UPDATE #2: March 6, a Dane County Judge placed a temporary restraining order on the Voter ID bill, calling it the “single most restrictive voter eligibility law” in the United States. Local elections all over the state on April 3, 2012 operated under the previous law. A second judge placed a permanent injunction on the law. A trial on whether to grant a permanent injunction is scheduled for April 16. This issue is expected to reach the WI Supreme Court.
Now that photo ID’s are required for voting in Wisconsin, Jennifer “Rita” Platt and John Wolfe drove 45 minutes from Osceola to the nearest Dept. of Motor Vehicles office in Hudson, only to be turned away. Governor Walker and state Republicans recently passed the “Voter Photo ID Law”, or Act 23, which has many Wisconsinites scrambling. Rita and John brought social security cards, current pay stubs, and driver’s licenses from Iowa, but it wasn’t enough. They need to pay for certified birth certificates, and wait for them to arrive in the mail, in order to secure a free Wisconsin ID card issued for voting. To complicate matters further for the couple, the computers at the DMV were down and unable to process their request.
On November 19, 2011, I traveled to Madison, WI to attend the rally to begin the recall of Gov. Walker. The weather was a warm, near 50 degrees for mid-November. The crowd was lively with the regular songs, rousing speeches, local music, and the wave of protestors circling the Capitol. I randomly approachedstrangers in the crowd of approximately 40,000to interview. I wanted to know why they came and what was important to them. This is the first in a three part series of short interviews from that day. There was a request from one of the people – that there would be no retribution for their beliefs. As Wisconsinites, I think we can handle that.
“Megan”, a social worker in Child Protective Services, first told her story in May when the debate of Gov. Walker’s Budget Repair Bill was still underway. Now that the bill has passed, Megan has agreed to offer an inside view of the recent changes to her workplace. She also provides intimate details about how the BRB has affected her personal life and the lives of the families that she serves.
Below is a recent email sent by Chris, a grassroots organizer, teacher, and founder of We Teach, We learn. He and his wife, Lisa, have been active in what has been 2011 Wisconsin protests in our state. For many, this involvement has been all encompassing and altering the way people view themselves. Chris described his life and turned this email into a blog and posted it on his blog site. It not only summarizes the blow-by-blow battle for WI, but captures the roller coaster of emotions that many Wisconsinites have felt for the last 6 months.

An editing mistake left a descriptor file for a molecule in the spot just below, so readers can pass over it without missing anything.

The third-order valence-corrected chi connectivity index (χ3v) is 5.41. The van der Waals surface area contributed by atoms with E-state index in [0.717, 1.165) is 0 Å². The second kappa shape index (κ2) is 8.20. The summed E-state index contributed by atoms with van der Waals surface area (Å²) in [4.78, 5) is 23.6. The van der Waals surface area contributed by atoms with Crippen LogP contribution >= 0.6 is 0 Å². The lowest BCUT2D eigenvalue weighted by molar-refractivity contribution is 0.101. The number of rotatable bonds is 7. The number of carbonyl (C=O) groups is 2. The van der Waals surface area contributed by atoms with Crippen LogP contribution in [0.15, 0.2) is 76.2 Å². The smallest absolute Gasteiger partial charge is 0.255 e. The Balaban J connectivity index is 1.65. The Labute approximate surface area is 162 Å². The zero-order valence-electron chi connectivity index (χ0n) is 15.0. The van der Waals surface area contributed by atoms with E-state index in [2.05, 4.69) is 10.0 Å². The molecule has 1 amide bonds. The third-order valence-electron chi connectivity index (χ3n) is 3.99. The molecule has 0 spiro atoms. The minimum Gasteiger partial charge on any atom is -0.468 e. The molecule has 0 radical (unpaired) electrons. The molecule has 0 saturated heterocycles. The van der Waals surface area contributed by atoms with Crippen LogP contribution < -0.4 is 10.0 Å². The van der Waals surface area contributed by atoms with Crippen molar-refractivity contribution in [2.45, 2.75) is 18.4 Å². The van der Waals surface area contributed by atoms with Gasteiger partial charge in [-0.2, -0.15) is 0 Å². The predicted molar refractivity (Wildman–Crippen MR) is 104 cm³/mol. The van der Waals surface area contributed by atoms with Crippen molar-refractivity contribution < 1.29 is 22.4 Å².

Duana Bremer has been the Director of Social Services for Polk, Burnett, and St. Croix counties for the last 7 years. She left a more lucrative career in sales and marketing, in order to serve the neediest people in our communities. She tells us that her job will become more challenging with the cuts coming at the state level. She worries that it will be more difficult for the most vulnerable people to find the help they need or that the poorest children will not have their nutritional needs met with the 10% cuts to the school food programs . Duana looks at her job the way that our elected leaders should, she wants to serve and “learn from” the people she helps. The best way she can serve them now is by speaking for them, as Wisconsin finds itself at a crossroads.
Larry and Mania Moore [no relation to Shelly Moore] are both retired teachers and residents of Wisconsin’s Senate District 10. The Moores live in Mania’s childhood home on the edge of a sleepy pond in New Richmond. With a level of foreboding, they’ve been witnessing the political events of our state unfold. It is eerily reminiscent for this couple, they’ve seen this once before. Not only will the changes enacted by Gov. Walker and Sen. Harsdorf affect the profession that they’ve dedicated most of their lives toward, but also undo the very union that they helped create.